The Telegraph is selling the building that houses its Warner Robins office to Houston Healthcare and moving to a new office near Ga. 247. Negotiations are in the final stages, and the deal is expected to close before the end of August.
The newspaper this week will move its operations from 1553 Watson Boulevard to an office park at 16B Green Street, off of Ga. 247. Publisher George McCanless said even though the newspaper has found a new location, it remains committed to Houston County coverage. The move will not cause a change in staffing levels, he added.
“This in no way is, can be or should be taken as a reflection on us pulling back in any way, shape or form from Houston and Peach counties,” he said. “There are no plans to reduce news or advertising resources.”
The nearly 1-acre property includes two connected buildings. It was formerly the site of The Daily Sun, which The Telegraph’s former owner, Knight-Ridder Inc., purchased in 1997. Knight-Ridder was later bought out by The Telegraph’s current owner, The McClatchy Co. of Sacramento, Calif.
Newspaper and health-care officials have discussed a purchase price for the building in the ballpark of $750,000. The public health system began inquiring about the facility several months ago.
Skip Philips, the CEO of Houston Healthcare, said it will be used primarily to support ambulance services at first and then other services down the road. He said hospital officials began in late 2008 to look countywide for space to put ambulance operations under one roof.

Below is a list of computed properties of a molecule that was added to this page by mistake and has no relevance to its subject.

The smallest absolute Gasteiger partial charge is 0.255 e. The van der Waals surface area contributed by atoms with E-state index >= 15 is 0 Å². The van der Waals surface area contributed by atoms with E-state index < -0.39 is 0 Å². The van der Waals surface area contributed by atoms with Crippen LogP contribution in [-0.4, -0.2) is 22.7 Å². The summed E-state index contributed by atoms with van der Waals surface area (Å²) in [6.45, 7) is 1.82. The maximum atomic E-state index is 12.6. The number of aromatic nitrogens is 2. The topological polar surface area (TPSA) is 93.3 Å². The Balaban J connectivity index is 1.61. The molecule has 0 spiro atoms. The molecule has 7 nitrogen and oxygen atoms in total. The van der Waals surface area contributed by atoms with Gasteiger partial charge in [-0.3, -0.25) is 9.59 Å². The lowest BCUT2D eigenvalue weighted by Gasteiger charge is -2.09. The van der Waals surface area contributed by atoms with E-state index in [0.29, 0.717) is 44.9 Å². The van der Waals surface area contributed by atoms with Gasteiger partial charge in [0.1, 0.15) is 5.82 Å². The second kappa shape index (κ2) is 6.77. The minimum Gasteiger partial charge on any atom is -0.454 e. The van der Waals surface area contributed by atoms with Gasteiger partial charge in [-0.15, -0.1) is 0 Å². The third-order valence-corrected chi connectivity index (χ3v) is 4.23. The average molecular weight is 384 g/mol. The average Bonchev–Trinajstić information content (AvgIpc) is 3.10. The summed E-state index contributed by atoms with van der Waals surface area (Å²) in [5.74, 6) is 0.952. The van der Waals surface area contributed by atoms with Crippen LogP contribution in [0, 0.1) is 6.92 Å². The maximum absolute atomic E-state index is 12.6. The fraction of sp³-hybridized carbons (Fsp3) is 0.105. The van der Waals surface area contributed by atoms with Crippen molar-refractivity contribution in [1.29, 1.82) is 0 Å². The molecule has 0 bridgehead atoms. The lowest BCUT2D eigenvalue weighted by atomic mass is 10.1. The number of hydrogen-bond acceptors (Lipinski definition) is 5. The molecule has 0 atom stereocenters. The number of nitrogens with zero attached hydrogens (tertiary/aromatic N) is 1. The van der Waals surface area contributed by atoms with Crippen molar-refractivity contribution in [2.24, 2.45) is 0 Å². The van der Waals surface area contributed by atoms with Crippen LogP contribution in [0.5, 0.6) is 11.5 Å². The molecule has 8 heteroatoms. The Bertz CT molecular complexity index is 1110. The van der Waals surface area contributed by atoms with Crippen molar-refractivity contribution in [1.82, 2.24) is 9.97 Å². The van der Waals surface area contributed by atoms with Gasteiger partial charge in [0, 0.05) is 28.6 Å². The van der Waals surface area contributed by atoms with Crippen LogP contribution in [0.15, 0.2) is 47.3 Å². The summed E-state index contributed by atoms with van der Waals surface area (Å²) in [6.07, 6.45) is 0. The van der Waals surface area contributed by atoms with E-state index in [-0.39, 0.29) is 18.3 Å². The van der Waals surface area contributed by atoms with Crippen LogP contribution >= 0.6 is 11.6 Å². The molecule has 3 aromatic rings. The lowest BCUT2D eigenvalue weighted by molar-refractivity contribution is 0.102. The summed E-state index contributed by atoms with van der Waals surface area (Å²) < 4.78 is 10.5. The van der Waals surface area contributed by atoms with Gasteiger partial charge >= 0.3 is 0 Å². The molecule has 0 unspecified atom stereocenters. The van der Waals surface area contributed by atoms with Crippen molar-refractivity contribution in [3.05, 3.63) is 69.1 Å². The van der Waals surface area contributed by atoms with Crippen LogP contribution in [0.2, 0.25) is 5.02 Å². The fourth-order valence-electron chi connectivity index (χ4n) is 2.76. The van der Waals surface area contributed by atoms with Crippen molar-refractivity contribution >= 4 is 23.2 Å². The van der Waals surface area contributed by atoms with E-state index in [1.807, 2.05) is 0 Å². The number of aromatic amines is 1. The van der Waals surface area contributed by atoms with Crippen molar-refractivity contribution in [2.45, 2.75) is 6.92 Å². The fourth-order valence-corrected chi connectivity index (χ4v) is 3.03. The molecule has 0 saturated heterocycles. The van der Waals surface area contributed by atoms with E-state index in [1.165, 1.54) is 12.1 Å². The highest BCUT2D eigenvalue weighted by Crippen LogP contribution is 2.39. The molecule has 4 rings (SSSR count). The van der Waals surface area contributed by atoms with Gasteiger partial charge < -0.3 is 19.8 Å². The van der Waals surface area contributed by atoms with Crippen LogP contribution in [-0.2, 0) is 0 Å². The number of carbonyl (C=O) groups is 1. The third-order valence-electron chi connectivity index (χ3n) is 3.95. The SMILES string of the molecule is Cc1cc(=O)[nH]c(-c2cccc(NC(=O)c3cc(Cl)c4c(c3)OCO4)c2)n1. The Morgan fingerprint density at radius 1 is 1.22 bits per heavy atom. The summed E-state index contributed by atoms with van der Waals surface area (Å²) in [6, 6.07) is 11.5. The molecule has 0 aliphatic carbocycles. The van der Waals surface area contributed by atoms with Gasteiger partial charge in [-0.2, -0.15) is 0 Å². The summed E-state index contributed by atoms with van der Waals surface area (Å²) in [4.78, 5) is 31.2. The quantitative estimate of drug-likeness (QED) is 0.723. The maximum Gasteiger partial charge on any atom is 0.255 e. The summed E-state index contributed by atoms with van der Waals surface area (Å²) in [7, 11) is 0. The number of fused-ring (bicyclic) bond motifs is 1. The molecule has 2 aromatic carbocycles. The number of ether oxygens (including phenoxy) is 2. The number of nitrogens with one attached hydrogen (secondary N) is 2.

Currently, some ambulances are based out of the emergency room, which is itself growing, and others are housed in a rented facility elsewhere, he said.
“This would consolidate everybody into space that we own,” Philips said, pointing out that it sits right next to the Houston Medical Center. “That seemed like a good location for us.”
The deal is one of many to come for the hospital, with officials saying real estate east of the hospital’s main building is being scooped up when it comes available.
“Some time in the future, if we get to the point where we can’t grow, that’s the only way we can go,” said Sonny Watson, chairman of the Houston Hospitals board. “We’re looking 10 to 15 years in the future … for hospital growth.”
As for The Telegraph’s building, Watson said, renovations could begin a week after the sale is made official.
He said an environmental impact study being done on the property could delay both parties signing off on the sale for another two weeks.
“But we’re ready to close it now,” he said.
Telegraph Staff writer Marlon Walker contributed to this report. To contact writer Matt Barnwell, call 744-4251.